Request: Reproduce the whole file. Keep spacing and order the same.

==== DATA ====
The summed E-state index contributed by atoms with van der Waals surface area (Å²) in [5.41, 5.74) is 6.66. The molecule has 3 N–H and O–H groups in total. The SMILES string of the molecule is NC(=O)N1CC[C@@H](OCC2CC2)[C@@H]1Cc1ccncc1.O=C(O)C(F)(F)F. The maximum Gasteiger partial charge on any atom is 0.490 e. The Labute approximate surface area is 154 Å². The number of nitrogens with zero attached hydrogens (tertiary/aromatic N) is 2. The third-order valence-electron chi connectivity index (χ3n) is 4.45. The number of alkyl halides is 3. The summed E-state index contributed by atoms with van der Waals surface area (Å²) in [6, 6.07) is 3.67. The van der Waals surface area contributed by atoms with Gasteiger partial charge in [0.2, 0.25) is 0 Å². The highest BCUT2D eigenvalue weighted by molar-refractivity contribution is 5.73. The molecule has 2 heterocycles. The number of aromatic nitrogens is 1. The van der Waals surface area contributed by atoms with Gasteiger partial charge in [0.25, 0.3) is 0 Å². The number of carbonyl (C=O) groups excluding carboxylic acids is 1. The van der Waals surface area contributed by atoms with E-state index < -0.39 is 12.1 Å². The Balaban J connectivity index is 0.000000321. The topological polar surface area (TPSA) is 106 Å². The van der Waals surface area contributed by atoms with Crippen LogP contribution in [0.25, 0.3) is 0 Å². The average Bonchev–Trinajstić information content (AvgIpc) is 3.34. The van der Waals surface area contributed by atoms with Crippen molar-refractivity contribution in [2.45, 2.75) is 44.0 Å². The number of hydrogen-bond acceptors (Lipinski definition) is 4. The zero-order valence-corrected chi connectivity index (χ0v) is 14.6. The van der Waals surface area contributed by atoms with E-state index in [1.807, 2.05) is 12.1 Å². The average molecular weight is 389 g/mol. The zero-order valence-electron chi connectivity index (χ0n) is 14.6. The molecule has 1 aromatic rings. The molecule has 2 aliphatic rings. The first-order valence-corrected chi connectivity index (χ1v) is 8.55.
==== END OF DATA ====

The summed E-state index contributed by atoms with van der Waals surface area (Å²) in [5.41, 5.74) is 6.66. The molecule has 3 N–H and O–H groups in total. The SMILES string of the molecule is NC(=O)N1CC[C@@H](OCC2CC2)[C@@H]1Cc1ccncc1.O=C(O)C(F)(F)F. The maximum Gasteiger partial charge on any atom is 0.490 e. The Labute approximate surface area is 154 Å². The number of nitrogens with zero attached hydrogens (tertiary/aromatic N) is 2. The third-order valence-electron chi connectivity index (χ3n) is 4.45. The number of alkyl halides is 3. The summed E-state index contributed by atoms with van der Waals surface area (Å²) in [6, 6.07) is 3.67. The van der Waals surface area contributed by atoms with Gasteiger partial charge in [0.2, 0.25) is 0 Å². The highest BCUT2D eigenvalue weighted by molar-refractivity contribution is 5.73. The molecule has 2 heterocycles. The number of aromatic nitrogens is 1. The van der Waals surface area contributed by atoms with Gasteiger partial charge in [0.25, 0.3) is 0 Å². The number of carbonyl (C=O) groups excluding carboxylic acids is 1. The van der Waals surface area contributed by atoms with E-state index < -0.39 is 12.1 Å². The Balaban J connectivity index is 0.000000321. The topological polar surface area (TPSA) is 106 Å². The van der Waals surface area contributed by atoms with Crippen LogP contribution in [0.25, 0.3) is 0 Å². The average Bonchev–Trinajstić information content (AvgIpc) is 3.34. The van der Waals surface area contributed by atoms with Crippen molar-refractivity contribution in [2.45, 2.75) is 44.0 Å². The number of hydrogen-bond acceptors (Lipinski definition) is 4. The zero-order valence-corrected chi connectivity index (χ0v) is 14.6. The van der Waals surface area contributed by atoms with E-state index in [1.807, 2.05) is 12.1 Å². The average molecular weight is 389 g/mol. The zero-order valence-electron chi connectivity index (χ0n) is 14.6. The molecule has 1 aromatic rings. The molecule has 2 aliphatic rings. The first-order valence-corrected chi connectivity index (χ1v) is 8.55.